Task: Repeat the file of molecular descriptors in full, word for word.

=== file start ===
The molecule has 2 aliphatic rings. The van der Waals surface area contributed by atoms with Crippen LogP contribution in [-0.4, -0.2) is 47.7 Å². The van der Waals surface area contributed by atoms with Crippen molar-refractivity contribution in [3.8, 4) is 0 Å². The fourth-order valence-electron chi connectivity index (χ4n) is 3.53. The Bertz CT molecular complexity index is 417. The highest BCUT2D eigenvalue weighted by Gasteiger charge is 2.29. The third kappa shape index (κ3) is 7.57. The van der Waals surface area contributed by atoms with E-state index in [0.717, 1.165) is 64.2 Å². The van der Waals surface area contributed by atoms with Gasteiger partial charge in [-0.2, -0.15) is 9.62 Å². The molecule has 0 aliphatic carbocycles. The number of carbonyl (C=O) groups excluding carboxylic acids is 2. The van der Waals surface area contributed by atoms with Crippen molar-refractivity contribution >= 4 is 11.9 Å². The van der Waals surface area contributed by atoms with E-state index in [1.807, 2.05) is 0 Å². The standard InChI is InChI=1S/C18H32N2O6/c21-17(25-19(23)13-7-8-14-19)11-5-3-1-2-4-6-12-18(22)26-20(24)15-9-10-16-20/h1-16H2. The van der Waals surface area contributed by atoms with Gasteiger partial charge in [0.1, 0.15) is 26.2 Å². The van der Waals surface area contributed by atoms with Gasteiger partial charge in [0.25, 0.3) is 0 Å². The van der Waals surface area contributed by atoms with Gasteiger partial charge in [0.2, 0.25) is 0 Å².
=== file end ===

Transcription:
The molecule has 2 aliphatic rings. The van der Waals surface area contributed by atoms with Crippen LogP contribution in [-0.4, -0.2) is 47.7 Å². The van der Waals surface area contributed by atoms with Crippen molar-refractivity contribution in [3.8, 4) is 0 Å². The fourth-order valence-electron chi connectivity index (χ4n) is 3.53. The Bertz CT molecular complexity index is 417. The highest BCUT2D eigenvalue weighted by Gasteiger charge is 2.29. The third kappa shape index (κ3) is 7.57. The van der Waals surface area contributed by atoms with E-state index in [0.717, 1.165) is 64.2 Å². The van der Waals surface area contributed by atoms with Gasteiger partial charge in [-0.2, -0.15) is 9.62 Å². The molecule has 0 aliphatic carbocycles. The number of carbonyl (C=O) groups excluding carboxylic acids is 2. The van der Waals surface area contributed by atoms with Crippen molar-refractivity contribution >= 4 is 11.9 Å². The van der Waals surface area contributed by atoms with E-state index in [1.807, 2.05) is 0 Å². The standard InChI is InChI=1S/C18H32N2O6/c21-17(25-19(23)13-7-8-14-19)11-5-3-1-2-4-6-12-18(22)26-20(24)15-9-10-16-20/h1-16H2. The van der Waals surface area contributed by atoms with Gasteiger partial charge in [0.1, 0.15) is 26.2 Å². The van der Waals surface area contributed by atoms with Gasteiger partial charge in [0.25, 0.3) is 0 Å². The van der Waals surface area contributed by atoms with Gasteiger partial charge in [0.2, 0.25) is 0 Å².